Motherhood in a novel

Looking at "The Unbearable Book Club for Unsinkable Girls"

By: Lindsey Gawlik

"The Unbearable Book Club for Unsinkable Girls"

"The Unbearable Book Club for Unsinkable Girls" by Julie Shumacher (2012) is a modern day, coming-of-age story about a girl named Adrienne Haus. Adrienne is a fifteen-year-old girl who is trapped at home for the summer in a small town in Delaware after suffering a serious knee injury that canceled her summer-long hiking trip with her best friend. As she is entering 11th grade, Adrienne has signed up to take an AP English course and will have to spend her summer reading AP novels. Adrienne's mother decides it would a fun idea to start a mother-daughter book club with other girls who will be in the class and their moms, and in doing so brings together many different mother-daughter dynamics under the same roof once a week for the entire summer. The novel is "formatted" as the English essay Adrienne is set to submit at the end of the summer and uses literary terms and references to foreshadow and allude to the pace of the plot. The book follows Adrienne as she goes through a rebellious streak, trying to find herself within the books she reads and amongst her fellow troubled teens. The book ends tragically, although realistically and aims to show what causes a teen to rebel. The book examines motherhood from the omniscient limited perspective of the daughters (or at least how Adrienne sees the daughters), and shows Adrienne struggle with her own relationship with her single-parent mother. Overall, I didn't like this book, as it left a lot of questions unanswered and felt like a surface-level teen book, but I appreciated the format of it.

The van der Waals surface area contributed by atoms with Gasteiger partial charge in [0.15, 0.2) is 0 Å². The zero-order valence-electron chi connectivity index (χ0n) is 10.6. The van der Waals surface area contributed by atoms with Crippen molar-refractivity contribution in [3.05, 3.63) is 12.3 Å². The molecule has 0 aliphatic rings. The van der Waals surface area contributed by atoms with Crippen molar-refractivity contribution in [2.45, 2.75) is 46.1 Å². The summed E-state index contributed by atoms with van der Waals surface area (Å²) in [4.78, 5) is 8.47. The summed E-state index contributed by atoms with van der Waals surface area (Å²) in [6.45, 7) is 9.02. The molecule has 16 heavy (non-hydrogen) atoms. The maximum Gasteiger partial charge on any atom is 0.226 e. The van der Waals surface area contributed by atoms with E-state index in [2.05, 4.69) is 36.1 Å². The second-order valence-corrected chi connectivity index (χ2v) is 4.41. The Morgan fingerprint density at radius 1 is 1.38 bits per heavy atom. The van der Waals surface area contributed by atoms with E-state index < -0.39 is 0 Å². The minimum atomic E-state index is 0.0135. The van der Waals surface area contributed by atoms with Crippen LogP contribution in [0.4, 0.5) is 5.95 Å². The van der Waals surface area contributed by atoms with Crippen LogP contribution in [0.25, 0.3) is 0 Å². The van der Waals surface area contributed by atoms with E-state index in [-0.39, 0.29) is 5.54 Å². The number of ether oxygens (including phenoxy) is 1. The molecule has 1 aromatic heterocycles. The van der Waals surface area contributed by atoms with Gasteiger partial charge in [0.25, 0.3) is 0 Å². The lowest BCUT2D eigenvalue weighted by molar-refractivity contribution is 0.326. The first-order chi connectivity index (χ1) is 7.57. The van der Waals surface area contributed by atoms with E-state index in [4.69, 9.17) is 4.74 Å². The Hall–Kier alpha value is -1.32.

Adrienne is the protagonist of the story. She starts the novel extremely close with her single-parent mother, but as the novel progresses she begins to fester the normal teen angst and frustrations toward her mother. Adrienne begins to question who she is and tries to talk to her mother about her father, a man her mother describes as "little more than a sperm donor." Restless for the summer, Adrienne regresses into teen rebellion through her friendship with the girls of the novel (especially CeeCee), dying her hair bright red, sneaking out, allowing CeeCee to pierce her upper ear, drinking and skinny dipping accordingly. These changes obviously spark anxiety in her mother, who tries to understand what Adrienne is going through but becomes obviously frustrated at times. She is shows as compassionate through the eyes of Wallis, brilliant through Adrienne's own eyes, and overall loving. Although at one point in the novel she tells her sister that getting pregnant was her greatest mistake (something Adrienne finds out and struggles with throughout the book), she also tells Adrienne she is her anchor and being a mother to Adrienne is who she is. Their dynamic is complicated due to the single-parent model, and Adrienne is often angry at her mother throughout the book, although this is because as a smart teen, she feels angry and frustrated when her mother evades her questions or ignores her feelings.

The daughters and the relationships with their mothers